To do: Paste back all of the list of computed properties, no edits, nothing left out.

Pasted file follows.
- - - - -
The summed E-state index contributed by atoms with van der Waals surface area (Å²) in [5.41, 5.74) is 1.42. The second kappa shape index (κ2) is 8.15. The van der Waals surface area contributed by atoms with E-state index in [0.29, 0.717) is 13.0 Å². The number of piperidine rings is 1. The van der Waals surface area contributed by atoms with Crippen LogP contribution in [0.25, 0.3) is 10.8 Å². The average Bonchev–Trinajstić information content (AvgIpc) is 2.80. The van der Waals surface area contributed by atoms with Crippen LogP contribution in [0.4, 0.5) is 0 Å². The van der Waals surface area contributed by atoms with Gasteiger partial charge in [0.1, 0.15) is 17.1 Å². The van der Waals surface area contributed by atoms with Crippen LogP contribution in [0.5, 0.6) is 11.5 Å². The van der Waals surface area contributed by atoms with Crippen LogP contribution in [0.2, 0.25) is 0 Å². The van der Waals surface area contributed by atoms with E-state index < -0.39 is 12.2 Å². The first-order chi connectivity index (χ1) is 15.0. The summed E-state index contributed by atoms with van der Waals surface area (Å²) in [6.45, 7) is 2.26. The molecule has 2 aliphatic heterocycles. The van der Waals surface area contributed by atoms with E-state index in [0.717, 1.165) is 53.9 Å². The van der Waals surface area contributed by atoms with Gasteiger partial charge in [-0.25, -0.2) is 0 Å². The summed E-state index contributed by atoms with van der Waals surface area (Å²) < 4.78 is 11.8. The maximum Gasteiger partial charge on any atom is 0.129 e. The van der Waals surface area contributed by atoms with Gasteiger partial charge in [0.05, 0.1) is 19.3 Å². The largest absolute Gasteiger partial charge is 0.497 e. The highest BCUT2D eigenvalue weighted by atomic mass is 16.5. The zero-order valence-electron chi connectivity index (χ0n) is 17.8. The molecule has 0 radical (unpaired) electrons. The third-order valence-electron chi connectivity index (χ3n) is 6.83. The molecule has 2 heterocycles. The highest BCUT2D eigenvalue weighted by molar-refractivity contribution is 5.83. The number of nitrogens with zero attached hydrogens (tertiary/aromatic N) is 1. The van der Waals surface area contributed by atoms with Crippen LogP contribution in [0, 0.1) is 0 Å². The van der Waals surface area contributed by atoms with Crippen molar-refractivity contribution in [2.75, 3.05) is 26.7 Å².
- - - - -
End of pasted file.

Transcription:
The summed E-state index contributed by atoms with van der Waals surface area (Å²) in [5.41, 5.74) is 1.42. The second kappa shape index (κ2) is 8.15. The van der Waals surface area contributed by atoms with E-state index in [0.29, 0.717) is 13.0 Å². The number of piperidine rings is 1. The van der Waals surface area contributed by atoms with Crippen LogP contribution in [0.25, 0.3) is 10.8 Å². The average Bonchev–Trinajstić information content (AvgIpc) is 2.80. The van der Waals surface area contributed by atoms with Crippen LogP contribution in [0.4, 0.5) is 0 Å². The van der Waals surface area contributed by atoms with Gasteiger partial charge in [0.1, 0.15) is 17.1 Å². The van der Waals surface area contributed by atoms with Crippen LogP contribution in [0.5, 0.6) is 11.5 Å². The van der Waals surface area contributed by atoms with Crippen LogP contribution in [0.2, 0.25) is 0 Å². The van der Waals surface area contributed by atoms with E-state index < -0.39 is 12.2 Å². The first-order chi connectivity index (χ1) is 15.0. The summed E-state index contributed by atoms with van der Waals surface area (Å²) in [6.45, 7) is 2.26. The molecule has 2 aliphatic heterocycles. The van der Waals surface area contributed by atoms with E-state index in [0.717, 1.165) is 53.9 Å². The van der Waals surface area contributed by atoms with Gasteiger partial charge in [-0.25, -0.2) is 0 Å². The summed E-state index contributed by atoms with van der Waals surface area (Å²) < 4.78 is 11.8. The maximum Gasteiger partial charge on any atom is 0.129 e. The van der Waals surface area contributed by atoms with Gasteiger partial charge in [0.05, 0.1) is 19.3 Å². The largest absolute Gasteiger partial charge is 0.497 e. The highest BCUT2D eigenvalue weighted by atomic mass is 16.5. The zero-order valence-electron chi connectivity index (χ0n) is 17.8. The molecule has 0 radical (unpaired) electrons. The third-order valence-electron chi connectivity index (χ3n) is 6.83. The molecule has 2 heterocycles. The highest BCUT2D eigenvalue weighted by molar-refractivity contribution is 5.83. The number of nitrogens with zero attached hydrogens (tertiary/aromatic N) is 1. The van der Waals surface area contributed by atoms with Crippen LogP contribution in [0, 0.1) is 0 Å². The van der Waals surface area contributed by atoms with Crippen molar-refractivity contribution in [2.75, 3.05) is 26.7 Å².